Matthew Hill Lusaka
Zambia’s government has withheld as much as $500 million (R5.4 billion) in value-added tax repayments from mining companies that failed to provide importer documentation, according to two people with knowledge of the matter.
Zambia’s revenue authority was holding back the repayments after introducing rules last year that required the provision of documents from importers, the people said, asking not to be identified because the matter was not public. They estimated the amount as they did not have the exact figures.
Vedanta Resources and other mining houses in Africa’s biggest copper producer say they cannot comply with the rules because they sell to commodity traders and do not know the final destination of their output. The tax authority also stipulated that export revenue must be paid directly to a Zambian bank, while some mining companies are paid via foreign accounts.
A Zambia Revenue Authority spokesman declined to comment and Emmanuel Mutati, the president of the Chamber of Mines of Zambia, was not available for comment. Spokesmen for First Quantum Minerals and Glencore Xstrata’s Mopani Copper Mines unit declined to comment.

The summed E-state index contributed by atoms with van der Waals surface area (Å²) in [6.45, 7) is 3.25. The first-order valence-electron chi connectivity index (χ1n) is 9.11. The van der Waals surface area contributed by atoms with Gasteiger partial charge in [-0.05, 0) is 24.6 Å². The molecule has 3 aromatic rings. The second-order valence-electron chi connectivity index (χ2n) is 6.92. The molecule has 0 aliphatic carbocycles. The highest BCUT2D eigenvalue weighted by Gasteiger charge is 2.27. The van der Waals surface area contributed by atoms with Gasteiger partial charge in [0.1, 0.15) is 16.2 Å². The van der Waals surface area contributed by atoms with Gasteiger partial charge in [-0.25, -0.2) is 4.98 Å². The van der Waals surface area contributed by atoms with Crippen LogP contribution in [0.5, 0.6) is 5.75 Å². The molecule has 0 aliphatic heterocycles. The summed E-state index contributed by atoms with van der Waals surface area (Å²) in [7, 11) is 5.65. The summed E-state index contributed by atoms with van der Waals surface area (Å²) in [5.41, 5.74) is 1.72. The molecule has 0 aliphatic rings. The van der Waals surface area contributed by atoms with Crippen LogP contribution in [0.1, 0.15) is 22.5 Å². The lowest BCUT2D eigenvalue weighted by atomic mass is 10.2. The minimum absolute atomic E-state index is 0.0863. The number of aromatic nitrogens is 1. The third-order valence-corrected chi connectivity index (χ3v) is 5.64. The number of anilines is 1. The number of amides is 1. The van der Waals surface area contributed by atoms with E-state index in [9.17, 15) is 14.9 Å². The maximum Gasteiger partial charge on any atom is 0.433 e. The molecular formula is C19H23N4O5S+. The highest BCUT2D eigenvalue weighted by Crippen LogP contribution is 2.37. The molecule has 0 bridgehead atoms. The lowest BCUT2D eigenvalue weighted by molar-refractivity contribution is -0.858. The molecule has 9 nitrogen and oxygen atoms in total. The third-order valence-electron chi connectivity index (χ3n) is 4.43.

“Although by the letter of the law the government may be in the right, it should be pointed out that the letter of the law raises the cost of doing business in Zambia, and as a result now exposes companies to random confiscations,” Chris Becker, a market strategist at ETM Analytics, said.
Zambia lost as much as $2bn a year to tax avoidance, with the mining industry the biggest culprit, then deputy finance minister Miles Sampa said in November 2012.
The government introduced a law in July last year to better monitor exports and earnings. While copper provides about 70 percent of export earnings, revenue from the industry makes up less than 5 percent of Zambia’s budget. – Bloomberg